[slide 01]
Hi, my name is Daniel Folkinshteyn, I am a professor of finance at Rowan University, and I welcome you to Quantitative Methods in Finance, one of the first courses in the Master of Finance program.
For this course, it is assumed that you are familiar with at least undergraduate level principles of finance and statistics. This is a relatively fast paced online course, only 8 weeks, and we'll be covering roughly two chapters a week of the CFA Institute's Quantitative Investment Analysis text.
However, much of the material in the first couple of weeks should already be familiar to you. In the first week we'll review time value of money and discounted cash flow valuation, and in the second week the basics of statistics and probability. You can review the rest of the plan for the course by checking out the syllabus!
Now let me mention a few things about the mechanics of the course.
[slide 02]
We will be using spreadsheets for homework problems and assignments. If you are not already familiar with spreadsheet basics, you will be by the time we are done! In this first week I will point you toward some introductory material on the use of spreadsheets.
If you already have spreadsheet software on your computer, such as Microsoft Excel, that will work. If not, there's no need to shell out major bucks for Microsoft Office - you can get free, open source spreadsheet software that works just as well for our purposes.
[slide 03]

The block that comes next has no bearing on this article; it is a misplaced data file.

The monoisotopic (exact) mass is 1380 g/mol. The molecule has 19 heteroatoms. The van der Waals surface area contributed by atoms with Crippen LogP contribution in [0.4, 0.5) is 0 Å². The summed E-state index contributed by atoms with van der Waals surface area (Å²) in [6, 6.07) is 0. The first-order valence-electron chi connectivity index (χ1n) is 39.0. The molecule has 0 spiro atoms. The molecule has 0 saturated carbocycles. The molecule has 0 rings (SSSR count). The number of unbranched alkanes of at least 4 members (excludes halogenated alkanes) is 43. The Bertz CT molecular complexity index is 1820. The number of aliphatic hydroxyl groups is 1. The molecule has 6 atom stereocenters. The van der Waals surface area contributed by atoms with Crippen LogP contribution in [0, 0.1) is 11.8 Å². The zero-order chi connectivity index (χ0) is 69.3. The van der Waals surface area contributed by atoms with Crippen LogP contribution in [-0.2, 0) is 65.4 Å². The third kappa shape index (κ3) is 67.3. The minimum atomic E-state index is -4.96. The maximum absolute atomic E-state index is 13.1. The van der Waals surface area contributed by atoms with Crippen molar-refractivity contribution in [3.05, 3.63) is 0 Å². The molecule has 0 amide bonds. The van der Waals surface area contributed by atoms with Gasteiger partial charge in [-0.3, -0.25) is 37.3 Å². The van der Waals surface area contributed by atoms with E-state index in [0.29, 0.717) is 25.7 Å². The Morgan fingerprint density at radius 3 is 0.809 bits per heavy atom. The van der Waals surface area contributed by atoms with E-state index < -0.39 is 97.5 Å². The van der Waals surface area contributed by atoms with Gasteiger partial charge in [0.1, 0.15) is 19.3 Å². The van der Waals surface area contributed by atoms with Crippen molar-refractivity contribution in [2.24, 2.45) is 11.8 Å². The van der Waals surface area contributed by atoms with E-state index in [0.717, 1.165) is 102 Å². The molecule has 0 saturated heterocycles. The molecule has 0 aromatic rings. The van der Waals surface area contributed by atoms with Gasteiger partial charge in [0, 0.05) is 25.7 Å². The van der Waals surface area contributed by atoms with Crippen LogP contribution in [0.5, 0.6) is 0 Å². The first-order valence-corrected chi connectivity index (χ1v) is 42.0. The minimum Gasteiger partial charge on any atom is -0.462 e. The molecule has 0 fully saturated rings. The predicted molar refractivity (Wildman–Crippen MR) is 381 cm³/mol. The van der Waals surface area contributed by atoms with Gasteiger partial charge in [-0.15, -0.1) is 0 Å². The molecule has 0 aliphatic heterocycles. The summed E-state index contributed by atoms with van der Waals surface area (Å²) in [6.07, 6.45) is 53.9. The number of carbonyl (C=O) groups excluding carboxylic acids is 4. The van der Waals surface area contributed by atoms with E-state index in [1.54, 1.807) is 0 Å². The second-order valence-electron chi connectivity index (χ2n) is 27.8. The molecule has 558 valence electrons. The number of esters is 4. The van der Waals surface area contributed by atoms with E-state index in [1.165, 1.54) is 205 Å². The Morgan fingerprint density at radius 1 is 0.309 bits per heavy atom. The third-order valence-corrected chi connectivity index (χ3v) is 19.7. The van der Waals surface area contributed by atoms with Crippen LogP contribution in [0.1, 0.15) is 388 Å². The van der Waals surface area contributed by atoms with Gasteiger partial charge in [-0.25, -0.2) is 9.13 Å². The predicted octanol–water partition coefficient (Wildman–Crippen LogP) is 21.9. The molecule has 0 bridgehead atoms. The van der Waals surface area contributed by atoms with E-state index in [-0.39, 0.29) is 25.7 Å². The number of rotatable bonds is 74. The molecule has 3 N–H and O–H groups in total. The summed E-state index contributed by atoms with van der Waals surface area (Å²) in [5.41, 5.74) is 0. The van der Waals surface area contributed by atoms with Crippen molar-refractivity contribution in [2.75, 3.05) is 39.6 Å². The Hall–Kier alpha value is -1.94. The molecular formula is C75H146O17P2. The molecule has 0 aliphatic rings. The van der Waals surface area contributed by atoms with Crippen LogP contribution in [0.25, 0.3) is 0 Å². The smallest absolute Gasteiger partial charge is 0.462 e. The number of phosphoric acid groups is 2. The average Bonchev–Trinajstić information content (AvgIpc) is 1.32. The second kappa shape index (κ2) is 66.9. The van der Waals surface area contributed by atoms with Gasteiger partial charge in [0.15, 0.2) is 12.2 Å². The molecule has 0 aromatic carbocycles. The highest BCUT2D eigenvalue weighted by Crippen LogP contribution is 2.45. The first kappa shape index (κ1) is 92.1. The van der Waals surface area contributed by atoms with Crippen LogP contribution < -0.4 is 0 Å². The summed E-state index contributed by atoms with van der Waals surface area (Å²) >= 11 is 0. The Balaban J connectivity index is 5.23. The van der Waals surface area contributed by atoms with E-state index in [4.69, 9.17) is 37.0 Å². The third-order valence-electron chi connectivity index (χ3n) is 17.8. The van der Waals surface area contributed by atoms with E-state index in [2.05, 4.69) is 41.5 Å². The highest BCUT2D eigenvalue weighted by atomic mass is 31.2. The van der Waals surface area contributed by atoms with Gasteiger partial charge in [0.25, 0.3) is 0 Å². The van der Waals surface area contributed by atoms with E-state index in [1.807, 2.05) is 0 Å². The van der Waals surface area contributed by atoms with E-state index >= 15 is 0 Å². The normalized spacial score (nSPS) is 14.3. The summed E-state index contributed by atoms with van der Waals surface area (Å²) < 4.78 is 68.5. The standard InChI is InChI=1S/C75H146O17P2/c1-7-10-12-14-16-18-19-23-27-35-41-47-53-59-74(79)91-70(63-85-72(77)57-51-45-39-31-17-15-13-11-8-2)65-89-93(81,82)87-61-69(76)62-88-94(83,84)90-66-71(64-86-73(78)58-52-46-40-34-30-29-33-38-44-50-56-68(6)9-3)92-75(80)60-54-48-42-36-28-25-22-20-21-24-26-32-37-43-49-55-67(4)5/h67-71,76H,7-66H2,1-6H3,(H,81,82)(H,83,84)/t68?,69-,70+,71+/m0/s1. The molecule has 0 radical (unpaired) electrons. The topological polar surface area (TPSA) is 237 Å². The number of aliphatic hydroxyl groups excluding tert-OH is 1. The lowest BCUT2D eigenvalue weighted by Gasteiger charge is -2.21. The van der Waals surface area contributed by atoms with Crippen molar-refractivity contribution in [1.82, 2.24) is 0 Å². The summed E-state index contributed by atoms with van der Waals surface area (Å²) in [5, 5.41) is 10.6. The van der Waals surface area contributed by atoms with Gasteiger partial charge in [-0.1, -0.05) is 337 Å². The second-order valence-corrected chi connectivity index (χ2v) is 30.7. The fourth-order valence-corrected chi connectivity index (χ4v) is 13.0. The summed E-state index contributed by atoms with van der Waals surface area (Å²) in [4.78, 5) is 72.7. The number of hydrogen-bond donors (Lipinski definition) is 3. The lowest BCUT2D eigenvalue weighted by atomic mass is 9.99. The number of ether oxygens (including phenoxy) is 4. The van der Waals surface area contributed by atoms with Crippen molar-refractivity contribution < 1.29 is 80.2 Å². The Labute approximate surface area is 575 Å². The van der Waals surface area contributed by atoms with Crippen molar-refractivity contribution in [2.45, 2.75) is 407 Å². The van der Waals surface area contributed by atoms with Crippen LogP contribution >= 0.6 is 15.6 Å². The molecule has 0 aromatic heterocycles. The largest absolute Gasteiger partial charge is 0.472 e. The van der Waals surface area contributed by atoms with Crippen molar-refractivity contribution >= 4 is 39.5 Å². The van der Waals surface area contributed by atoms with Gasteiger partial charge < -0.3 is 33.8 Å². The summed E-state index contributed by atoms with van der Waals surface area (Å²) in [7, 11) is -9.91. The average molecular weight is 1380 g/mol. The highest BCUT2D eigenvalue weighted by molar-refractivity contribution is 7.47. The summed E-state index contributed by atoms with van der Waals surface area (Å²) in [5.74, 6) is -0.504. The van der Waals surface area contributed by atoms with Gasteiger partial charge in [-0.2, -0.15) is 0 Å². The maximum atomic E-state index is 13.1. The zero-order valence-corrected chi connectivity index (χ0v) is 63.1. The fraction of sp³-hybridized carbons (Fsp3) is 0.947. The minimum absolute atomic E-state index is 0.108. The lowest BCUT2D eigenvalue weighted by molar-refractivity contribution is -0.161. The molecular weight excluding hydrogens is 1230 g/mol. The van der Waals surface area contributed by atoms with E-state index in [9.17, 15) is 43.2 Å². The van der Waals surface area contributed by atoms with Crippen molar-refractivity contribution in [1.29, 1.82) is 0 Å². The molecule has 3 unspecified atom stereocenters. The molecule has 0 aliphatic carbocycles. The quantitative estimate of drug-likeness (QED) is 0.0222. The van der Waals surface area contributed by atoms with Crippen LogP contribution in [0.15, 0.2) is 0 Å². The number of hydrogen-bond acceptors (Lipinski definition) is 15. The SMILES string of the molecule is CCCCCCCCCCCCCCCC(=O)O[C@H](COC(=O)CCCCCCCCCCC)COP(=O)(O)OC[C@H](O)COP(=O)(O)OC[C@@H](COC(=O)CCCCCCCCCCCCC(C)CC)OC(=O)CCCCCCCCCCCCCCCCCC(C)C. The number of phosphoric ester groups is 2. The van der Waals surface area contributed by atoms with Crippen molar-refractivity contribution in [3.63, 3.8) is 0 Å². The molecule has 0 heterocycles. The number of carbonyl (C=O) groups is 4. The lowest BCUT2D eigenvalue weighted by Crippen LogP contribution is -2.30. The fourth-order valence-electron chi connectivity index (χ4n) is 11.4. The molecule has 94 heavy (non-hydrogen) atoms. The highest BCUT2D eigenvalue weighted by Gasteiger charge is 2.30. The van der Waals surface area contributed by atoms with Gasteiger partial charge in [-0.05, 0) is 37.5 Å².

I recommend you try LibreOffice, I personally will be using LibreOffice for all the spreadsheet work in this course. You can get it from libreoffice.org, and it is available for Windows, Mac, and Linux operating systems, so everyone should be able to get on board.
[slide 04]
Every week there will be one or two problem sets on the material covered, in the form of online quizzes via the Canvas learning management system. You will have 10 attempts to complete each problem set, and each attempt will have different automatically generated starting values.
Unfortunately, Canvas does not support counting a problem as correct if you got it right on an earlier attempt, nor does it allow the export of raw attempt data so that I may mesh your attempts together externally and upload the result. So, you'll have to re-work the problems you got right as well as the problems you got wrong in your subsequent attempts.
[slide 05]
This is another area where using a spreadsheet to solve your problems really shines - once you set it up for a problem solution, all you need to do is to change the input numbers and it'll automatically recalculate the new result for you. In the next couple of videos, I will demonstrate setting up a couple problems in a spreadsheet to give you a better idea of what I mean.
[slide 06]
There will also be some spreadsheet-based assignments asking you to analyze real financial market data using a spreadsheet to answer some questions. There will be four of these throughout the course - more details are available in the syllabus and in the assignment documents.
[slide 07]
Finally, I encourage you to help each other out in figuring out the problems via the weekly discussion boards. The first discussion is the self-introduction, to get you guys talking and building a supportive helpful community. There is a lot of knowledge to gain here, and it is more fun and more effective to do it collaboratively.
[slide 08]
I hope you will enjoy this course and learn a lot. I am here to help you, and you are here to help each other. So, let's go forth and conquer some finance!